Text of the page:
8 Increase available water resources Desalination (RO)Wastewater reuse Increase RO at WSC plants no investment 0,225 Lm/m3 15 M m3/year Installation of small RO plants in hotels 4&5 stars + 50% of 3 stars Invest. 40,000 Lm/hotel O&M=0,40 Lm/m3 150 litres/capita/day WW reuse in hotels in hotels 4&5 stars + 50% of 3 stars (50 hotels) Invest. 50,000 Lm/hotel O&M=0,10 Lm/m3 70 liters/capita/day Grey water reuse by households 4&5 stars + 50% of 3 stars Invest. 40,000 Lm/hotel O&M=0,40 Lm/m3 150 liters/capita/day WW reuse in industry In 2-3 industrial area managed by MIP (measure not completely specified) Centralized distribution of TSE for irrigation Effluent treatment with RO & centralized distribution system + boreholes closed Invest. 25 M Lm (?) O&M=0,15 Lm/m3 20,000 m3/day( average)

9 Economic incentives through taxes on private boreholes  Justification of a tax:  Groundwater over-abstraction by private borehole owners generate an environmental cost (sea water intrusion).  This environmental cost can be assessed using the replacement cost method: each cubic meter over- abstracted makes necessary the desalination of one additional cubic meter, at a cost of 1,1 Lm/ m3.  The maximum value of an environmental tax can thus be equal to 1,1 Lm/m3.  Lower values (0,1 to 0,25 Lm/m3) have been assumed but this choice is open for discussion

10 Economic incentives through taxes on private boreholes Households Industries FarmsBowsers Tax = 0,2 Lm/m3 Installation of meters Target: 2000 boreholes Average use 800m3/year 40% water use reduction Tax = 0,1 Lm/m3 Installation of meters Target: 5000 boreholes Irrigating 3500 ha Average GW use 3000m3/year 20% water use reduction Tax = 0,2 Lm/m3 Installation of meters Target: 50 largest GW users Average GW use 20,000m3/year 30% water use reduction Tax = 0,25 Lm/m3 Recording of sales, quality control Access to TSE allowed Target: 25 companies Average GW use 2 M. m3/year 50% water sales reduction, partly replaced with TSE + enforcing groundwater regulation legal framework (REG 1_1) + Waste water reuse in agriculture (QUAN 5_1) Uncertainty on effect of the tax on consumption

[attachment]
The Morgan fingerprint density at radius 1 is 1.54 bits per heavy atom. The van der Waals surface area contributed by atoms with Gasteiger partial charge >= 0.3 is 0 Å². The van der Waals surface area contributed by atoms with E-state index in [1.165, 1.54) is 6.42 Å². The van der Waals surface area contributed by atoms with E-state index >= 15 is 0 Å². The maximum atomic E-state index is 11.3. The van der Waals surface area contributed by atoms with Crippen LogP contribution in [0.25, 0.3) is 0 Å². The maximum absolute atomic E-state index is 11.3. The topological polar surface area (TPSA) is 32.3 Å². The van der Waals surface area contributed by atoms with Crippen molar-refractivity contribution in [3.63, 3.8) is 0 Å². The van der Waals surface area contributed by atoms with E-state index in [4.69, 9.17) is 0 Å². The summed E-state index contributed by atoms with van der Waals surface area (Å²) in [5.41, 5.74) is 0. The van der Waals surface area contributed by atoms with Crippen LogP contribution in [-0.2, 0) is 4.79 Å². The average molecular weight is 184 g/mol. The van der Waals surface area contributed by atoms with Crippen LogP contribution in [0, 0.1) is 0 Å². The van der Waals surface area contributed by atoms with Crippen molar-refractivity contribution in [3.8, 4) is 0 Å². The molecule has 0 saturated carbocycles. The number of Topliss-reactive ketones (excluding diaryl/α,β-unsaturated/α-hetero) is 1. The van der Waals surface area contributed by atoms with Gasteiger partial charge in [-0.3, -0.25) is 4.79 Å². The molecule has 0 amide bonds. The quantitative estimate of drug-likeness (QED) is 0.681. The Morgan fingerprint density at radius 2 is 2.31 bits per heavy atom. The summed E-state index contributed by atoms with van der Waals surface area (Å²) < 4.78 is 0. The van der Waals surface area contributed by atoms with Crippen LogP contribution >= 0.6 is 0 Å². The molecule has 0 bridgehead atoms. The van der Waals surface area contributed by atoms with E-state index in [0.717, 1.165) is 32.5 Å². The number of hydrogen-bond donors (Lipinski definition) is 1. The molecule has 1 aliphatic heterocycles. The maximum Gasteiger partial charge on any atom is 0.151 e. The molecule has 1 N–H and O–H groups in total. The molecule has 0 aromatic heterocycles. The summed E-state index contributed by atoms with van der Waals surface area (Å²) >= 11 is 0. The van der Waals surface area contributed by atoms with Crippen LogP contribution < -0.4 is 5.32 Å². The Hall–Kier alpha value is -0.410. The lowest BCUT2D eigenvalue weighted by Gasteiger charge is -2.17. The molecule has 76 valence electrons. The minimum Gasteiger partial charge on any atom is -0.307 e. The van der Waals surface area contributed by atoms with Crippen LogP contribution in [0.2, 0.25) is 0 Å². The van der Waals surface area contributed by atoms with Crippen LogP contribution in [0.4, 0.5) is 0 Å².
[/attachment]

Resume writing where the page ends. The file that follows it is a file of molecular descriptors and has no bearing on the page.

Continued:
11 Cost effectiveness analysis Investment cost (annual equivalent, considering lifetime of equipment) Recurring costs (operation & maintenance) Indirect costs for private actors Administrative costs of measure implementation (inspection, creation of information system, etc. Environmental cost (CO2 emission valued at the rate of 14 €/Ton)

12 Cost effectiveness analysis

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14 = 3,4 M. m3 Over-exploitation = 4 Millions m3 (rough estimate) Implement the most cost-effective measures to reduce imbalance Net social benefit = Lm /year Total investment cost = 5,8 M Lm Cost for drinking water consummers= 1,38 M Lm Benefit for government (tax payers) = -1,6 M Lm Cost for industry = 0,14 M Lm Environ. cost = 0,012 M Lm Desalinate additional volume of 0,6 M m3

15  Economics do not prescribe which measure to implement, other criteria should be considered  Social acceptance: implement changes progressively (install meters, declare boreholes, levy environmental tax…  Economic impact on economic activities (e.g. agriculture)  Consistency with existing regulatory framework The choice of measures remains a political choice based on multiple criteria

16

17 Table 13: Sensitivity analysis for the discount rate.

18  Preliminary results  Exploratory approach, all measures considered irrespective of possible technical & social acceptance constraints  Illustration of the methodology: showing the way forward  Intended to promote discussion  On the role of economics in the planning process  Help choosing between alternative options  Assess the total cost and its distribution among actors and sectors  But only one criteria among others to guide policy decision